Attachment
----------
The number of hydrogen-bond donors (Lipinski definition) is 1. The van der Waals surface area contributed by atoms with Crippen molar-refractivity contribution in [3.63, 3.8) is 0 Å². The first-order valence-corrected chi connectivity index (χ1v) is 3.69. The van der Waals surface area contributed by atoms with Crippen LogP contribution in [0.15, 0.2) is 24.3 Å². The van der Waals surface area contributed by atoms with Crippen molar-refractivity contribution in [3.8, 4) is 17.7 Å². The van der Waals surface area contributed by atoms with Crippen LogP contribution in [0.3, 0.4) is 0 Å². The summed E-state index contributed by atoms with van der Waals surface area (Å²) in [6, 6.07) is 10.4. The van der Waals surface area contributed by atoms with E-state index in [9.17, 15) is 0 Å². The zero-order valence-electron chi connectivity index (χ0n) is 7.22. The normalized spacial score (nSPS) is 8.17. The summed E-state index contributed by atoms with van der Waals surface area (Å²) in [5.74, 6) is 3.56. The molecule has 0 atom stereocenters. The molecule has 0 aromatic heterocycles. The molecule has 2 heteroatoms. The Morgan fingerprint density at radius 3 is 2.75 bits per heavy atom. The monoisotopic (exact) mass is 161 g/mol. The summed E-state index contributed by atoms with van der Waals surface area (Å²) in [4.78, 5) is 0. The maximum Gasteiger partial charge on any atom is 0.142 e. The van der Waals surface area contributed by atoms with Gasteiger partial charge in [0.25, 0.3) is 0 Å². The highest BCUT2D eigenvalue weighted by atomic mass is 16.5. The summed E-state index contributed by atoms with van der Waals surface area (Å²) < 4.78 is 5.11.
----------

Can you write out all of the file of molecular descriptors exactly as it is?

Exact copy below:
The number of hydrogen-bond donors (Lipinski definition) is 1. The van der Waals surface area contributed by atoms with Crippen molar-refractivity contribution in [3.63, 3.8) is 0 Å². The first-order valence-corrected chi connectivity index (χ1v) is 3.69. The van der Waals surface area contributed by atoms with Crippen LogP contribution in [0.15, 0.2) is 24.3 Å². The van der Waals surface area contributed by atoms with Crippen molar-refractivity contribution in [3.8, 4) is 17.7 Å². The van der Waals surface area contributed by atoms with Crippen LogP contribution in [0.3, 0.4) is 0 Å². The summed E-state index contributed by atoms with van der Waals surface area (Å²) in [6, 6.07) is 10.4. The van der Waals surface area contributed by atoms with E-state index in [9.17, 15) is 0 Å². The zero-order valence-electron chi connectivity index (χ0n) is 7.22. The normalized spacial score (nSPS) is 8.17. The summed E-state index contributed by atoms with van der Waals surface area (Å²) in [5.74, 6) is 3.56. The molecule has 0 atom stereocenters. The molecule has 0 aromatic heterocycles. The molecule has 2 heteroatoms. The Morgan fingerprint density at radius 3 is 2.75 bits per heavy atom. The monoisotopic (exact) mass is 161 g/mol. The summed E-state index contributed by atoms with van der Waals surface area (Å²) in [4.78, 5) is 0. The maximum Gasteiger partial charge on any atom is 0.142 e. The van der Waals surface area contributed by atoms with Gasteiger partial charge in [0.25, 0.3) is 0 Å². The highest BCUT2D eigenvalue weighted by atomic mass is 16.5. The summed E-state index contributed by atoms with van der Waals surface area (Å²) < 4.78 is 5.11.